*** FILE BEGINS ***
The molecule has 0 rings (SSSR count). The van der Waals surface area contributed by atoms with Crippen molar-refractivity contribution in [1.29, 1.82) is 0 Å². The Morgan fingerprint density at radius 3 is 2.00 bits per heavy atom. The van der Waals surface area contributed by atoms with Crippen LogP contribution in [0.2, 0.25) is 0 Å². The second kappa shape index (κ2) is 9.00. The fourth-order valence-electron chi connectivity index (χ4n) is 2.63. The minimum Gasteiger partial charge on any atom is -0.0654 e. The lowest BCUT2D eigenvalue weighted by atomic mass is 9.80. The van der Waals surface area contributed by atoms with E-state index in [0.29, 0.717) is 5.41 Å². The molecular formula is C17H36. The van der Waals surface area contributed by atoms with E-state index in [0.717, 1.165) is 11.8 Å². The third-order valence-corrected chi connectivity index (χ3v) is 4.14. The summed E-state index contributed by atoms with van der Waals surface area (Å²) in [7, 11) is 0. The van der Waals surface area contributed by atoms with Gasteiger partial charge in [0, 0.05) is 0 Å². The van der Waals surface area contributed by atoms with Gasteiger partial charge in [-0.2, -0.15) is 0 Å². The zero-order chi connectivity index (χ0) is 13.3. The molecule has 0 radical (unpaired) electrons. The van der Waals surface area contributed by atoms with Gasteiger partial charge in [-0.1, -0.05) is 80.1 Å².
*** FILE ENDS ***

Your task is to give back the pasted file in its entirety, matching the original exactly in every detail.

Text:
The molecule has 0 rings (SSSR count). The van der Waals surface area contributed by atoms with Crippen molar-refractivity contribution in [1.29, 1.82) is 0 Å². The Morgan fingerprint density at radius 3 is 2.00 bits per heavy atom. The van der Waals surface area contributed by atoms with Crippen LogP contribution in [0.2, 0.25) is 0 Å². The second kappa shape index (κ2) is 9.00. The fourth-order valence-electron chi connectivity index (χ4n) is 2.63. The minimum Gasteiger partial charge on any atom is -0.0654 e. The lowest BCUT2D eigenvalue weighted by atomic mass is 9.80. The van der Waals surface area contributed by atoms with E-state index in [0.29, 0.717) is 5.41 Å². The molecular formula is C17H36. The van der Waals surface area contributed by atoms with E-state index in [0.717, 1.165) is 11.8 Å². The third-order valence-corrected chi connectivity index (χ3v) is 4.14. The summed E-state index contributed by atoms with van der Waals surface area (Å²) in [7, 11) is 0. The van der Waals surface area contributed by atoms with Gasteiger partial charge in [0, 0.05) is 0 Å². The van der Waals surface area contributed by atoms with Gasteiger partial charge in [-0.2, -0.15) is 0 Å². The zero-order chi connectivity index (χ0) is 13.3. The molecule has 0 radical (unpaired) electrons. The van der Waals surface area contributed by atoms with Gasteiger partial charge in [-0.1, -0.05) is 80.1 Å².